Waiting for Godot Disappoints with Over-the-Top Antics

Sarp Yavuz, Staff Writer

Waiting for Godot is my favorite play. What I witnessed in Wilder Main Space one Saturday night would have made Samuel Beckett roll in his grave. Twice.

Taking advantage of the court overruling the Beckett estate’s decision to only have men play Estragon and Vladimir, College senior director Jake Myers featured two female leads and lovers, Estragon (played by College first-year Annie Rasiel) and Vladimir (College first-year Julia Melfi), in Beckett’s absurdist drama.

As the only artistic license that made sense in the play that Myers described as having queered up, Gogo and Didi’s occasional pecks on the lips made them endearing. So much so that when it first took place, I thought, “Of course they were lovers.” Their Laurel-and-Hardy-esque dynamic, however, was a little too much at times. Melfi can single-handedly take credit for carrying this difficult play from beginning to end. Her sincerity, timing and ease were vital factors in making this rainbow-colored extravaganza bearable.

College sophomore Kris Fraser’s frazzled entrance as Pozzo, accompanied by glam-disco pop, flashing lights and Lucky (portrayed by College first-year Nick Olson) wearing nothing but tight leather pants and chains, was one of the most impressive scenes I’ve seen in quite a long time. Sadly, as the only well-executed moment of the play, the hype that it generated was not sustained.

A plethora of wardrobe malfunctions plagued Fraser’s performance, and as he was successful in exclaiming with each malfunction, they were also pretty easy to notice as non-scripted, unlucky moments that kept going for the entirety of the play.

The queered-up punch lines, most of which involved Pozzo referencing sex and grabbing her crotch, were simply in poor taste and did not fit well with the overall subtlety of this existential tragicomedy. Lucky’s tirade, my favorite part of the play, had its strengths and weaknesses as Olson’s performance was overshadowed by the execution of the scene. Constant, wordless reactions to Olson’s shouts of “Tennis!” by Vladimir, Estragon and Pozzo made the scene a remarkably uncomfortable experience.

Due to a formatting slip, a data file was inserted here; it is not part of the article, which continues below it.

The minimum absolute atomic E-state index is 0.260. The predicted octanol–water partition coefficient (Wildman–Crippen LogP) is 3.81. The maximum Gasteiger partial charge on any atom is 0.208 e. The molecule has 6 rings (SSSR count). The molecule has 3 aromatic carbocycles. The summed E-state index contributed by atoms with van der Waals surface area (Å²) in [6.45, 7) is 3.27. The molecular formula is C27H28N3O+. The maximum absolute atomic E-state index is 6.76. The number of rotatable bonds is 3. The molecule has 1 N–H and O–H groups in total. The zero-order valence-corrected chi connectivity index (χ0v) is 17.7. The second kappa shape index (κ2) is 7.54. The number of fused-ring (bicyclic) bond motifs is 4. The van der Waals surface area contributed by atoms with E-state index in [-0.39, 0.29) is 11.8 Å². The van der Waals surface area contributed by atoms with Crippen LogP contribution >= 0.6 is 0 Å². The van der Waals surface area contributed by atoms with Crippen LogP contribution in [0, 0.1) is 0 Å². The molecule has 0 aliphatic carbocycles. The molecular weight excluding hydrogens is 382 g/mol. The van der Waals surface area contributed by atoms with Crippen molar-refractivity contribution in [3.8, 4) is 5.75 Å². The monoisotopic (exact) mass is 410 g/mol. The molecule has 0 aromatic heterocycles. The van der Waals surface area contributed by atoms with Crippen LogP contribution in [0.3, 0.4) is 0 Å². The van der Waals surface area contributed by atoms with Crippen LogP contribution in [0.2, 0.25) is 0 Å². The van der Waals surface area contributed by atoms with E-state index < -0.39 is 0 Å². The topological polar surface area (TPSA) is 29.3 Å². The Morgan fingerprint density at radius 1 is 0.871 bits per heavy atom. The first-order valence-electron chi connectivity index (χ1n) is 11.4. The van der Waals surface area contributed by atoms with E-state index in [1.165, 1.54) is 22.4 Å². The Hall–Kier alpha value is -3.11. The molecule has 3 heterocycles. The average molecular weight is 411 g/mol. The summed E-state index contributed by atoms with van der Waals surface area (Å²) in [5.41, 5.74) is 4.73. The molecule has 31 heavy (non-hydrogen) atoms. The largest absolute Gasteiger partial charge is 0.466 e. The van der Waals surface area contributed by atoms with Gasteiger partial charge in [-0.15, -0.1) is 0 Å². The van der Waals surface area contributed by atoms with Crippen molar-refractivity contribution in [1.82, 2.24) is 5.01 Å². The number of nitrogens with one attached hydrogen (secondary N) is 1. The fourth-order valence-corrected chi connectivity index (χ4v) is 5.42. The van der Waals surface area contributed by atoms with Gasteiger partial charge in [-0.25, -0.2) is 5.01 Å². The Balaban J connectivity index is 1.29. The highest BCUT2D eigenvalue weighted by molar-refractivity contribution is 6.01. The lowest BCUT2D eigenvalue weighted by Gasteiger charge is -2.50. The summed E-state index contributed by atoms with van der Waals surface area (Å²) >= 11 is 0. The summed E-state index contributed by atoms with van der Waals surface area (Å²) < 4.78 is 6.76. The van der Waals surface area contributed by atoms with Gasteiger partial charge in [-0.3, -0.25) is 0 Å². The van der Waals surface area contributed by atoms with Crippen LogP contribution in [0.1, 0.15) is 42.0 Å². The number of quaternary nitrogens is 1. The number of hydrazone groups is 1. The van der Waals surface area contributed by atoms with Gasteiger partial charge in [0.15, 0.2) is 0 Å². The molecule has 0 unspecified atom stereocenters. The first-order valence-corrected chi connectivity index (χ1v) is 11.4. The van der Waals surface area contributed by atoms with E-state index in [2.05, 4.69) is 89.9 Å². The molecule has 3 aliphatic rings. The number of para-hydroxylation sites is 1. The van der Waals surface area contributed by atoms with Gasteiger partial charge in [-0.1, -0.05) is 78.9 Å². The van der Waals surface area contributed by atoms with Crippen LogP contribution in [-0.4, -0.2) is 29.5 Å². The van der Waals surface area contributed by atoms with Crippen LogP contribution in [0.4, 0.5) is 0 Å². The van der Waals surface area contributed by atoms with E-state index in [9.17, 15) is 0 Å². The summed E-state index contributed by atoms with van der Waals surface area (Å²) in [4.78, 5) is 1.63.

To have the tree, the play’s singular set piece, be made up of actual actors could have been the best directorial decision Myers made, had it not been for the bizarre and excessive hissing that occurred far too often. Casting a real child as the boy who tells Gogo and Didi that Godot won’t be coming into the tree was also a good decision; however, there were times when it was difficult to tell if the boy’s nervous demeanor was a result of stage fright or part of the act.

Waiting for Godot is a tough play to act and an even tougher play to direct. Myers’s queer play was like a drag queen that didn’t know when to stop plucking her eyebrows and put on far too much lipstick. Smiling with pink-smudged teeth, it needs to be toned down significantly in order to retain the philosophical references and to successfully convey the nuances of Becket’s characters.